We will also compare some non-web-based conferencing systems such as Usenet, and mailing lists with web-based systems. Although technically, usenet news and email are already part of the web since they have widely supported URL schemes, there is still a large difference in the tools used to support each and the kind of service provided. Consider that Netscape Navigator provides a web browser separate from the news reader and mail reader. Even Lotus Notes is joining the web via gateways to Notes servers and Notes clients that are also web clients. But again, the question is: What can be done with most web browsers today?
The paper is organized as follows. First we discuss a major categorization of conferencing systems into star-based vs tree-based since it impacts many of the other features. Then we discuss the related concepts of presentation and navigation, including how forums, discussions, and messages are displayed and how users interact with the system to read messages.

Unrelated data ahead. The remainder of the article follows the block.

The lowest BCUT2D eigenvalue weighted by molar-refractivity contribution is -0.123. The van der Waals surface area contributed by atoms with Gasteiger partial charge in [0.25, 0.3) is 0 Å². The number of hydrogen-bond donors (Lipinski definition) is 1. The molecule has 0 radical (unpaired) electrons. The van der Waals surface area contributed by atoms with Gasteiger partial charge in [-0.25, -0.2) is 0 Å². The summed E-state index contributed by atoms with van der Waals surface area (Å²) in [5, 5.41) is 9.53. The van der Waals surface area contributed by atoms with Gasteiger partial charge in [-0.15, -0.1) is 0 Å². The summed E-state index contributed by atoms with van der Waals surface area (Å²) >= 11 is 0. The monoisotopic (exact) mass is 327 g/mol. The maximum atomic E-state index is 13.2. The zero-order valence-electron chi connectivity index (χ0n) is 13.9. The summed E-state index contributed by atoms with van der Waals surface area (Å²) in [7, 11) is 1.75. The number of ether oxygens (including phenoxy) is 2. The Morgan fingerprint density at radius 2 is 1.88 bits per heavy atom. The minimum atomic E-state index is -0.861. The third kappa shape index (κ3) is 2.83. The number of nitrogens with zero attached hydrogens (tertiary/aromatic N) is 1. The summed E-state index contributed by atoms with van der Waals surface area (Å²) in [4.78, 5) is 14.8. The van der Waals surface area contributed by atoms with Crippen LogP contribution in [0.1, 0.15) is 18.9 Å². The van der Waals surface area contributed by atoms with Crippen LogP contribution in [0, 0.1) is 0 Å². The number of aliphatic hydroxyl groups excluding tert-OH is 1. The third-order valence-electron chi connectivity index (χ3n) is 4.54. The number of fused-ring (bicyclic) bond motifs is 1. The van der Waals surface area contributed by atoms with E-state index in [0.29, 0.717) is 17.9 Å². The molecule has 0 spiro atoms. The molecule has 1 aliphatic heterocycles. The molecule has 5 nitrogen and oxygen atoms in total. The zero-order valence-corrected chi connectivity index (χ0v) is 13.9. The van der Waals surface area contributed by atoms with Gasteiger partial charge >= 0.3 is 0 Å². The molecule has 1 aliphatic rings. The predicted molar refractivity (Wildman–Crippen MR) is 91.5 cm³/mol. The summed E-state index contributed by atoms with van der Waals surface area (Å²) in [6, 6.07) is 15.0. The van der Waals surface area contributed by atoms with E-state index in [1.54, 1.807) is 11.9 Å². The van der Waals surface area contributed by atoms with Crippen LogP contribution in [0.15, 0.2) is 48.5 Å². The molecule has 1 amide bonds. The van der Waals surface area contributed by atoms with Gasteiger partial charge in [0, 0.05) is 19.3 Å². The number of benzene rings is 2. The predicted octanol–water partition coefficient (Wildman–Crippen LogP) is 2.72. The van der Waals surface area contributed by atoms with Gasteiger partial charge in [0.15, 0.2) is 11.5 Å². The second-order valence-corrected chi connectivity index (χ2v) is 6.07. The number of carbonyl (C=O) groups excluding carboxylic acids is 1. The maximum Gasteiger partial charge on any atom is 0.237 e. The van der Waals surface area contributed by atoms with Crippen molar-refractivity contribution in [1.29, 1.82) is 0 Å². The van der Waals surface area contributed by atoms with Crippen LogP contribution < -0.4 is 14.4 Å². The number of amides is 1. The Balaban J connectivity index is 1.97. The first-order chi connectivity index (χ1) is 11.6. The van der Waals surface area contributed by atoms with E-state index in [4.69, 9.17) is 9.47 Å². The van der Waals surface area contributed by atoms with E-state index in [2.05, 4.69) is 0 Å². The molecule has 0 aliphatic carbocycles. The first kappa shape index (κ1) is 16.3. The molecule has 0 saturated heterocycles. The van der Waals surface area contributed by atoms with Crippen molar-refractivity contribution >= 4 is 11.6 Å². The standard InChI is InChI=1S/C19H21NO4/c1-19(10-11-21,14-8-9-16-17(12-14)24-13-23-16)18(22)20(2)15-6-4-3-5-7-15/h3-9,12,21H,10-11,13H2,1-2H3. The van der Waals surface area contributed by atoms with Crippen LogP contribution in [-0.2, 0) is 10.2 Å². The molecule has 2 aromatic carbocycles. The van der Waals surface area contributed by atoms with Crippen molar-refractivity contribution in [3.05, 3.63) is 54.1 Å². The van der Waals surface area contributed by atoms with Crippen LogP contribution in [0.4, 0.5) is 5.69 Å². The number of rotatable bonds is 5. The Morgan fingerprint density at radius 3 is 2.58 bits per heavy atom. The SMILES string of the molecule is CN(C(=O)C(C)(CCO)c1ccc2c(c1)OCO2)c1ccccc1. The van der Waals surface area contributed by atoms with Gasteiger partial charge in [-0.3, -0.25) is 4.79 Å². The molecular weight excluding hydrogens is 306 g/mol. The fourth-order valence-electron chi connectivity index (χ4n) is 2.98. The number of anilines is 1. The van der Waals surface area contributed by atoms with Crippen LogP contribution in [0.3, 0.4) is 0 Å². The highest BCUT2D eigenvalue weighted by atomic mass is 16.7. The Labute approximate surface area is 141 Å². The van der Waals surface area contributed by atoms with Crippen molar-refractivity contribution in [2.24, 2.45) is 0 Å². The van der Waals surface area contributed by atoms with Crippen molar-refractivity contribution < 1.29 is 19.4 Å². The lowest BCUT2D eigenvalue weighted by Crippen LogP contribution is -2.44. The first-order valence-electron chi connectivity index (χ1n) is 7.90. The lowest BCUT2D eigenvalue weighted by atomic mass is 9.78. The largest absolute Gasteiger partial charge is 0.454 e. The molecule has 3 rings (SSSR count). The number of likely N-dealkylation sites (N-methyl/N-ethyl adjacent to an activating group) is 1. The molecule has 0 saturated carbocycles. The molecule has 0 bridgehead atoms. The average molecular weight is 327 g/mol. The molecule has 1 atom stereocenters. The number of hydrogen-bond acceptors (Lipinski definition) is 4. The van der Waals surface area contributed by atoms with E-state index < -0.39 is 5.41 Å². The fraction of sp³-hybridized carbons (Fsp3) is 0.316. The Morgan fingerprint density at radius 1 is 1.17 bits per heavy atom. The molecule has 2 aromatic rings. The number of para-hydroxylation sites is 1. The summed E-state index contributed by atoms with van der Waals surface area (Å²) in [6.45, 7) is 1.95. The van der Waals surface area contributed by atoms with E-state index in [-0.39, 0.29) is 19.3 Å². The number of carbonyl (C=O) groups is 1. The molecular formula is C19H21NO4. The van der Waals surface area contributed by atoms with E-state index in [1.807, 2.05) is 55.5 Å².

Star vs Tree StructuresThere is one important feature concerned with the basic model or structure of discussions that affects many other aspects of a conferencing system, so it is introduced here first and each subsequent section describes how other features are affected. All conferencing systems present some context for the users within which messages are organized, but there are many variations on that theme.